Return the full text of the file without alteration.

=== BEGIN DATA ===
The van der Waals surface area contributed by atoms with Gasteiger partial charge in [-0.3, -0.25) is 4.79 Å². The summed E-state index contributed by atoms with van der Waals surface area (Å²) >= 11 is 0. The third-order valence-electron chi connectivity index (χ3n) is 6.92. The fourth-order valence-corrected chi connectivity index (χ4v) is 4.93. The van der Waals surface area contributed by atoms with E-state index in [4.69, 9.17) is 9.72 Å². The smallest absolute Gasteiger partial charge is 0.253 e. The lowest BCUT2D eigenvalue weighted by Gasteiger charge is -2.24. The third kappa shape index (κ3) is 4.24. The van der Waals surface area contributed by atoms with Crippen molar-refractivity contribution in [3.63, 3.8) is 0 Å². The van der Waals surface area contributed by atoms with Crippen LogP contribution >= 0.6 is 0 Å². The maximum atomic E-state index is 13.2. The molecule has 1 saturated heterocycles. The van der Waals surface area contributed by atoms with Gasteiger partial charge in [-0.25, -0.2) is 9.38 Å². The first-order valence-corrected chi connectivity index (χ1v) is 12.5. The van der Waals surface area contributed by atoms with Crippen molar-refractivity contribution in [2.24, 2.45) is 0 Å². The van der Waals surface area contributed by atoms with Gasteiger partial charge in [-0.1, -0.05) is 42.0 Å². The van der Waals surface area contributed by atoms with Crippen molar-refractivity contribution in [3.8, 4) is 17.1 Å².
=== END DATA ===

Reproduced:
The van der Waals surface area contributed by atoms with Gasteiger partial charge in [-0.3, -0.25) is 4.79 Å². The summed E-state index contributed by atoms with van der Waals surface area (Å²) >= 11 is 0. The third-order valence-electron chi connectivity index (χ3n) is 6.92. The fourth-order valence-corrected chi connectivity index (χ4v) is 4.93. The van der Waals surface area contributed by atoms with E-state index in [4.69, 9.17) is 9.72 Å². The smallest absolute Gasteiger partial charge is 0.253 e. The lowest BCUT2D eigenvalue weighted by Gasteiger charge is -2.24. The third kappa shape index (κ3) is 4.24. The van der Waals surface area contributed by atoms with Crippen molar-refractivity contribution in [3.63, 3.8) is 0 Å². The van der Waals surface area contributed by atoms with Crippen LogP contribution >= 0.6 is 0 Å². The maximum atomic E-state index is 13.2. The molecule has 1 saturated heterocycles. The van der Waals surface area contributed by atoms with Gasteiger partial charge in [-0.25, -0.2) is 9.38 Å². The first-order valence-corrected chi connectivity index (χ1v) is 12.5. The van der Waals surface area contributed by atoms with Crippen molar-refractivity contribution in [2.24, 2.45) is 0 Å². The van der Waals surface area contributed by atoms with Gasteiger partial charge in [-0.1, -0.05) is 42.0 Å². The van der Waals surface area contributed by atoms with Crippen molar-refractivity contribution in [3.8, 4) is 17.1 Å².